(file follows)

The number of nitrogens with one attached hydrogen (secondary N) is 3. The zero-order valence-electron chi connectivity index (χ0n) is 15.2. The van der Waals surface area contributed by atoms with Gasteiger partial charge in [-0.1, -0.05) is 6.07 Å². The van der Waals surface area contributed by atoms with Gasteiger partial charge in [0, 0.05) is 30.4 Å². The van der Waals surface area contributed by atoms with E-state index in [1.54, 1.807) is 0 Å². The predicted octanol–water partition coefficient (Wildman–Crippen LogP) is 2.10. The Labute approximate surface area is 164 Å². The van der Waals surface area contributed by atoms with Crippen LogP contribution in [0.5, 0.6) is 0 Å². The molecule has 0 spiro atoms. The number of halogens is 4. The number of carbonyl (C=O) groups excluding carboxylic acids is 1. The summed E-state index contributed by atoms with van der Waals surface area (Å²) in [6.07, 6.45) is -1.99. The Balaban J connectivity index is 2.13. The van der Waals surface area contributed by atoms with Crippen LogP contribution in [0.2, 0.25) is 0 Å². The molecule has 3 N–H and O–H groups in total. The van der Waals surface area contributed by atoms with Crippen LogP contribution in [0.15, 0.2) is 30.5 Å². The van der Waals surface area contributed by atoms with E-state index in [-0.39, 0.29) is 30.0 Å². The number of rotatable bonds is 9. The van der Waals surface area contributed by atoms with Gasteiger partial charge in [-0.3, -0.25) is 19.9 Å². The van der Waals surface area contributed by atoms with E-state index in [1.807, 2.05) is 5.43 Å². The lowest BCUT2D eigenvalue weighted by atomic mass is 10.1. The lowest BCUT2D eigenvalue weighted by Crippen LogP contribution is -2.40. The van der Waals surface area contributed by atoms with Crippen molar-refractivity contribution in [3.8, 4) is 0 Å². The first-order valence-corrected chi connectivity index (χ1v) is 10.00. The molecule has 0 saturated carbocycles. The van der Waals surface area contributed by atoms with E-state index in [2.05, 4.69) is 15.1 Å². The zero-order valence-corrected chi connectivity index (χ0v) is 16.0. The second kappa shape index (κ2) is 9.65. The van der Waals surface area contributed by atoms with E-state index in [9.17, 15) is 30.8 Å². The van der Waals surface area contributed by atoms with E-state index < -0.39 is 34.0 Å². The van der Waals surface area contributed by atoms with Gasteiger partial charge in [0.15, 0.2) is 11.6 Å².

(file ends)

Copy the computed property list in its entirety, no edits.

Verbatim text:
The number of nitrogens with one attached hydrogen (secondary N) is 3. The zero-order valence-electron chi connectivity index (χ0n) is 15.2. The van der Waals surface area contributed by atoms with Gasteiger partial charge in [-0.1, -0.05) is 6.07 Å². The van der Waals surface area contributed by atoms with Gasteiger partial charge in [0, 0.05) is 30.4 Å². The van der Waals surface area contributed by atoms with E-state index in [1.54, 1.807) is 0 Å². The predicted octanol–water partition coefficient (Wildman–Crippen LogP) is 2.10. The Labute approximate surface area is 164 Å². The van der Waals surface area contributed by atoms with Crippen LogP contribution in [0.5, 0.6) is 0 Å². The molecule has 0 spiro atoms. The number of halogens is 4. The number of carbonyl (C=O) groups excluding carboxylic acids is 1. The summed E-state index contributed by atoms with van der Waals surface area (Å²) in [6.07, 6.45) is -1.99. The Balaban J connectivity index is 2.13. The van der Waals surface area contributed by atoms with Crippen LogP contribution in [0.2, 0.25) is 0 Å². The molecule has 3 N–H and O–H groups in total. The van der Waals surface area contributed by atoms with Crippen LogP contribution in [0.15, 0.2) is 30.5 Å². The van der Waals surface area contributed by atoms with E-state index in [-0.39, 0.29) is 30.0 Å². The number of rotatable bonds is 9. The van der Waals surface area contributed by atoms with Gasteiger partial charge in [-0.3, -0.25) is 19.9 Å². The van der Waals surface area contributed by atoms with E-state index in [1.807, 2.05) is 5.43 Å². The lowest BCUT2D eigenvalue weighted by atomic mass is 10.1. The lowest BCUT2D eigenvalue weighted by Crippen LogP contribution is -2.40. The van der Waals surface area contributed by atoms with Crippen molar-refractivity contribution in [3.8, 4) is 0 Å². The first-order valence-corrected chi connectivity index (χ1v) is 10.00. The molecule has 0 saturated carbocycles. The van der Waals surface area contributed by atoms with E-state index in [2.05, 4.69) is 15.1 Å². The zero-order valence-corrected chi connectivity index (χ0v) is 16.0. The second kappa shape index (κ2) is 9.65. The van der Waals surface area contributed by atoms with E-state index in [9.17, 15) is 30.8 Å². The van der Waals surface area contributed by atoms with E-state index < -0.39 is 34.0 Å². The van der Waals surface area contributed by atoms with Gasteiger partial charge in [0.15, 0.2) is 11.6 Å².